“After retiring from the army in 1991, Helvey gave a speech in Washington, using Sharp's insights and adding his own. A member of the audience later offered to pay his way to Burma to spread his message. With this funding, from 1992 to 1998, he made 15 trips to the Thai-Burmese border to meet with more than 500 members of the National Council Union of Burma, a pro-democracy umbrella group. On eight occasions, Helvey taught a six-week course, seeking to build confidence, identify the dictatorship's major weaknesses, and form pressure groups. This is hard to do in Burma, where unauthorized meetings of more than five people are banned. He stressed that nonviolent struggle, "like military struggle, is both an art and a science. To be effective, it must be studied and carried out with skill and discipline." His students prepared strategic plans for facing certain dangerous situations. Helvey bought air time on Radio Norway's shortwave broadcasts, and cassettes of his resistance message were distributed underground in Burma.
“Many of those attending Helvey's course had been officers in armed resistance groups for many years and were skeptical about nonviolence. For example, Auun Nang Oo, who is now a fellow at Harvard's Kennedy School of Nonviolence, was astonished that a career soldier could hold such views. Another unbeliever was General Bo Mya, the leader of the Karens, the biggest national minority. At first he would just grumble and grunt that he "wasn't interested in doing the work of cowards." To change such attitudes, Helvey coined the more militant-sounding phrase, "political defiance," which won Bo over and caused him to ask Helvey to train more Karen leaders.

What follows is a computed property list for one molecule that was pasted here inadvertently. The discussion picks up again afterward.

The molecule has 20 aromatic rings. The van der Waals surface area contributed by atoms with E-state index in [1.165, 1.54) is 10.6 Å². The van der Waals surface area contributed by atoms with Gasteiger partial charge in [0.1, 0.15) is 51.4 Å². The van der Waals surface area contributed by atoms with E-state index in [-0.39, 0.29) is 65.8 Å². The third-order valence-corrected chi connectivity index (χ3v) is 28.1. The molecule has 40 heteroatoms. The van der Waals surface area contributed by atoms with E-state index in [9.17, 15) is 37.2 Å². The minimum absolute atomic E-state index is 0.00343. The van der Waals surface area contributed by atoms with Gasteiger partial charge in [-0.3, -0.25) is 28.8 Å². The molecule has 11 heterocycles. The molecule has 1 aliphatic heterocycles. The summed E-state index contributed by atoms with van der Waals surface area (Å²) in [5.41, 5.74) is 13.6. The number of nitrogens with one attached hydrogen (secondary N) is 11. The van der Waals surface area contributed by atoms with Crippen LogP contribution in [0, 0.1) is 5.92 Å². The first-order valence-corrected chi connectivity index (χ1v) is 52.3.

“Gene Sharp joined Helvey at the request of the American Friends of Democracy in Burma. Both men met students who had faced ghastly experiences, including imprisonment, solitary confinement, torture, dangers to family, and executions of relatives and friends. Yet none of them seemed hardened and hateful, but all "seemed determined to bring an end to this massive oppression, hopefully by political defiance rather than a continuation of a long war."
“Helvey's training was to have a noticeable impact on the Burmese opposition. In 1997, the All-Burma Students Democratic Front ended its support for armed struggle and endorsed the strategies of Nobel peace laureate Aung San Su Kyi. She had been elected president of Burma in 1990 in an election nullified by the country's military rulers. Now new tactics were employed, such as lightning-quick street protests, sit-ins, and the distribution of leaflets before troops could arrive.
“Helvey stayed in touch with Burma's opposition even after his main work shifted to the training of youthful democrats in the former Yugoslavia. Until the spring of 2001, difficulties in Burma were compounding because Aung San Su Kyi was kept under house arrest. As he explained to me, "Politics in Burma have always been personalized and Aung San Su Kyi is the symbol of the entire pro-democracy movement. Without her, the movement has not demonstrated the ability to take on strategic struggle."
“Because her release was so important, it became a condition for the ending of many restrictions on foreign aid to Burma. Helvey explained that‘Aung San Su Kyi's release was in response to international pressure, especially Japan's forgiving some of the country's extensive debt. The rulers showed they kept their part of the bargain by allowing her to move around the country to open the offices of her party, the National League for Democracy. In doing so, she spoke to large demonstrations, which showed her popularity to be stronger than ever. I think that these visits are a sign of what is to come in the future.’